Will Bontrager
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Amish Cooking: Stories, Techniques, and Recipes

A Fresh Egg From the Henhouse

A Short Cooking Lesson From Mom

This is a 60-year-old memory and I am fairly certain it was a cake Mom was making. If it wasn't a cake, it was something else I was intensely interested in. Certainly it was something that would taste sweet, perhaps cupcakes.
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Mom was making a cake. She was mixing the batter and I was watching.

It was summer and I was a tyke, maybe 4 or 5 years old. Less than 6, or I would have been doing chores for Dad.

Cooking was a magical experience for me. You mixed things together and, when you cooked them, they changed themselves into something that was good to eat.

Mom was sitting on a chair, the mixing bowl in her lap. A long, loose, Amish style dress and a huge apron can make a wonderful nest for a mixing bowl.

The bowl was tilted forward so I could stand there and watch the stirring — to see how it was done. You had to stir slow, I learned, so the flour doesn't whoosh out of the bowl. When all the flour is damp, then you can stir faster.

Suddenly, Mom looked up.

"William, this would come out better with another egg in it. So it doesn't fall apart after it's baked."

"Go and see if a chicken laid a egg since this morning. If you find one, bring it in."

Laying chickens

This was going to be fun!

"But don't scare the chickens, William!" I heard on my way out the screen door.

"I won't!" I yelled back.

Well, serenity of chickens was no longer on my mind when I burst into the henhouse and startled the occupants. Alarmed chickens rushed out of what the moment before had been a secure place to relax, cackle with each other, and lay eggs.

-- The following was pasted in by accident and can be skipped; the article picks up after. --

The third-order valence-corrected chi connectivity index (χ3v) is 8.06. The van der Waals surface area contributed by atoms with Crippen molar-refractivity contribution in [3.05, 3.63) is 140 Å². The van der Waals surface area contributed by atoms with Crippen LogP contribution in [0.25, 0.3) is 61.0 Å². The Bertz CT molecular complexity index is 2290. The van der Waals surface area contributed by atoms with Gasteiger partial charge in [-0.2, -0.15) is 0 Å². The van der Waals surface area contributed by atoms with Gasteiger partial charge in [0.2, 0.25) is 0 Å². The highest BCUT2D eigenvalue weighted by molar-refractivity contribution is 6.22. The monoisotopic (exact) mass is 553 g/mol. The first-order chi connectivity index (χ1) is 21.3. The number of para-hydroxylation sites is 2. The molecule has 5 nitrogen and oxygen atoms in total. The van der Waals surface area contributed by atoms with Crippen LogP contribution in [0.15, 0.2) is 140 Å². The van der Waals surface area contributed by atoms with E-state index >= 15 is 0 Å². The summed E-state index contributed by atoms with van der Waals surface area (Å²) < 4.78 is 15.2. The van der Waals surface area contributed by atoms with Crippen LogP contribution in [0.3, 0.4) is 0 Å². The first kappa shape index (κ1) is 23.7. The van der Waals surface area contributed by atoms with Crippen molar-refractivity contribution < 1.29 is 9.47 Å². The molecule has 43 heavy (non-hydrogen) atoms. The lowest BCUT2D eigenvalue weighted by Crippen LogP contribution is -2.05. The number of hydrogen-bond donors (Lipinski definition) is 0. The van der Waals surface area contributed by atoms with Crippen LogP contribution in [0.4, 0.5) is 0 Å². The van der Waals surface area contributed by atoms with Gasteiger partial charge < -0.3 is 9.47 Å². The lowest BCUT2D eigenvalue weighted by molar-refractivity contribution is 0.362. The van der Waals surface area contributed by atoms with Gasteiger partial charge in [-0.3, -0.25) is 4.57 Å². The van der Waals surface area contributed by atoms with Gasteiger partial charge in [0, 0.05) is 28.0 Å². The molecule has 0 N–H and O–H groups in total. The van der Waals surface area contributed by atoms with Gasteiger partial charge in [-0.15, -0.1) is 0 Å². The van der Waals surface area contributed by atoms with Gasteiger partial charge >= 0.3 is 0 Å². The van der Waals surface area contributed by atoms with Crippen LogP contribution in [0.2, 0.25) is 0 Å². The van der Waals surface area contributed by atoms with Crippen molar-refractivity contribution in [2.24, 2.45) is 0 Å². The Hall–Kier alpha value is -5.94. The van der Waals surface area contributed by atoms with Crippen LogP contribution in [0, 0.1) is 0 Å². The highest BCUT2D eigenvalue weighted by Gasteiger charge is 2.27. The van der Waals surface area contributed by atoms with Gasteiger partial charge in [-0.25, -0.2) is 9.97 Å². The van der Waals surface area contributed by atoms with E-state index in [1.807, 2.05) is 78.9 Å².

My mind was focused on finding an egg. Mom depended on me!

I did find one, eventually, but in a pile of straw on the floor, not inside a box Dad had built for the chickens to lay eggs in.

"Look!" I called to Mom as I entered the kitchen. "An egg!"

"Good, William."

"Even here in the kitchen," she continued, "I heard the chickens squawk."

"Oh, yes, I forgot. But, Mom, they were all eating outside and not scared. They didn't pay any attention to me. And some went back in."

"I forgot to tell you why it's important not to scare the chickens," Mom said. "When they don't get scared, they lay more eggs."

"OK, Mom," I said, feeling somewhat chagrined. Still, the reprimand took only a little away from the exitement of finding the egg.

An egg on a bed of straw

"It wasn't in the laying box, Mom. I found it in the pile of straw."

"Oh, maybe I missed it this morning. We'll just see if the egg is still good before we put it in the batter."

Mom broke the egg into a soup bowl and smelled it.

"It smells fresh," she said.

Lowering the bowl to me, she said, "Does it smell fresh to you?"

I sniffed the egg. It did indeed smell fresh, or at least what I imagined fresh would smell like — now that Mom had identified fresh-egg smell.

Being a fresh egg, it went into the batter bowl.

"William, maybe you could go out and scatter one handful of corn for the chickens," Mom said, emphasizing the word "one".

She continued, "So they know you didn't mean to scare them."

"Yes, Mom!" I said as I hurried out the screen door.

The outdoors had as much appeal as cooking did.

Soon, a trail of ants had to detour around a finger stuck right in the middle of their path. Not long thereafter, a spider discovered its way blocked by what was, from its point of view, a gigantic barrier — a little boy's hand. The spider refused to go around the hand, however, but crawled up and over instead. Presently, it was discovered that when a boy watches steadily, the clouds make interesting shapes as they meander across a sky dotted with others of their kind.

The chickens cackled contentedly among themselves. They had lots of feed and got along fine without an extra little boy-sized handful of corn.



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